Everyday electronics may be the source of a costly utility bill
By Bill Bullock
This is the fourth in a series of articles on energy use and practical information to help a resident of Memphis make wise decisions regarding ways to lower energy consumption and overall utility costs.
Previous articles have dealt with heating, water use, and air conditioning – some of your largest energy users. Depending upon your lifestyle and equipment, however, you may be wasting a lot of energy in other areas.
Refrigeration can account for a significant amount of energy use depending upon how many refrigerators and freezers you have, how old they are, how well they are maintained, where they are located, and their temperature setting. Similarly, you can spend a good bit of energy on lighting depending upon the number of lights you use, the type of lights, and how often they are used. Lighting accounts for 11 percent of a typical household’s energy expenditure. This can easily be cut in half.
Gaining ground, as a contributor to electricity usage, is electronic equipment. We have more and more things that are plugged and use a good bit of energy when in use, and more than we might suspect when they are “off.”
Here are some specific tips to help you in using less electricity:
Refrigeration – Vacuum the coils under or behind your refrigerator or freezer. If you haven’t done this before, you may also find that earring you lost years ago. Keep the freezer portion at around 5 degrees. long-term storage, stand alone freezers should be at about zero degrees. New refrigerators use a lot less energy than old ones. If it’s time for a new one, choose an Energy Star model, and try to resist the temptation of keeping your old one plugged in on the back porch for cooling your beer.
Lighting – There are two ways to reduce the amount of energy you use when lighting your home: reducing wattage and hours of operation. You can reduce wattage by replacing incandescent lights with something that gives out more lumens per watt such as a compact fluorescent (CFL). You can reduce hours by using programmable or automatic switches, timers, motion detectors, and photocells. For outdoor lights that you need on all night long, utilize a programmable timer or a photocell. For outdoor lighting that is geared toward security, use a photocell with motion sensor. Some evidence shows that lights on motion sensors are more efficient at curbing crime than those left on all night. Additionally, they can save energy and reduce light pollution. For the basement, attic, or closet light you sometimes forget to turn off, consider a twist timer or a switch with an occupancy sensor.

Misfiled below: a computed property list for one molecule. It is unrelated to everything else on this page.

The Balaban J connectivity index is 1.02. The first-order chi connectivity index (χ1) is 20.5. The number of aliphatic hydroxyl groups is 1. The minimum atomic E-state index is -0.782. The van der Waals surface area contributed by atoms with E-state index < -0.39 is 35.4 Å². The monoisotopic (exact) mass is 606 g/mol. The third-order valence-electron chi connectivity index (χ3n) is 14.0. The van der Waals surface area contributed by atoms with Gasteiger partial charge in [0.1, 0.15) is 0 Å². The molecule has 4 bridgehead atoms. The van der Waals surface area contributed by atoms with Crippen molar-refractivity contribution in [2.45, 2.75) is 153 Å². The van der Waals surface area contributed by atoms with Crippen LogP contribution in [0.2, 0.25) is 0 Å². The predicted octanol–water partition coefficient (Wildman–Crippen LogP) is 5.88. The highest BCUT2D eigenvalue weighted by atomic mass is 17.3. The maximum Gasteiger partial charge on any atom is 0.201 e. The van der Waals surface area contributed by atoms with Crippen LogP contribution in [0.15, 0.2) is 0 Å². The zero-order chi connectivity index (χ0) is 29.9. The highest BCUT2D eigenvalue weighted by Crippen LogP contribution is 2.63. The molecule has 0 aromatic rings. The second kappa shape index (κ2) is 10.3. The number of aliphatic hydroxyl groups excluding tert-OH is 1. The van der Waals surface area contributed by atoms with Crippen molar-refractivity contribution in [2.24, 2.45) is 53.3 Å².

Plug Load – Computers, monitors, flat screen TVs, and other audio/video equipment can use a good bit of energy in the “standby” mode. Turn them off at the switch when they are not in use. Consider putting some of that equipment on a power strip that can be manually or automatically turned off. Activate “power management” on your computer or other devices if so equipped. Cell phone and other battery chargers don’t use a lot of energy when left plugged in, but when you consider how many there are, they add up. Unplug those devices when not in use.
Log on to www.mlgw.com and click on “In Home Evaluation Program” to learn MLGW/TVA incentives for making energy improvements and investments. Look at “Energy Tax Incentives” to see how some of these improvements qualify for Federal Tax Credits. Use “My Account” to track your energy use, get energy conservation tips, view and pay your bill, or sign up for paperless billing.
Bill Bullock has a degree in Mechanical Engineering, has been working in the energy field for over 25 years and is a long-time resident of Midtown Memphis. If you have questions regarding this information or energy use in general, contact him at email@example.com.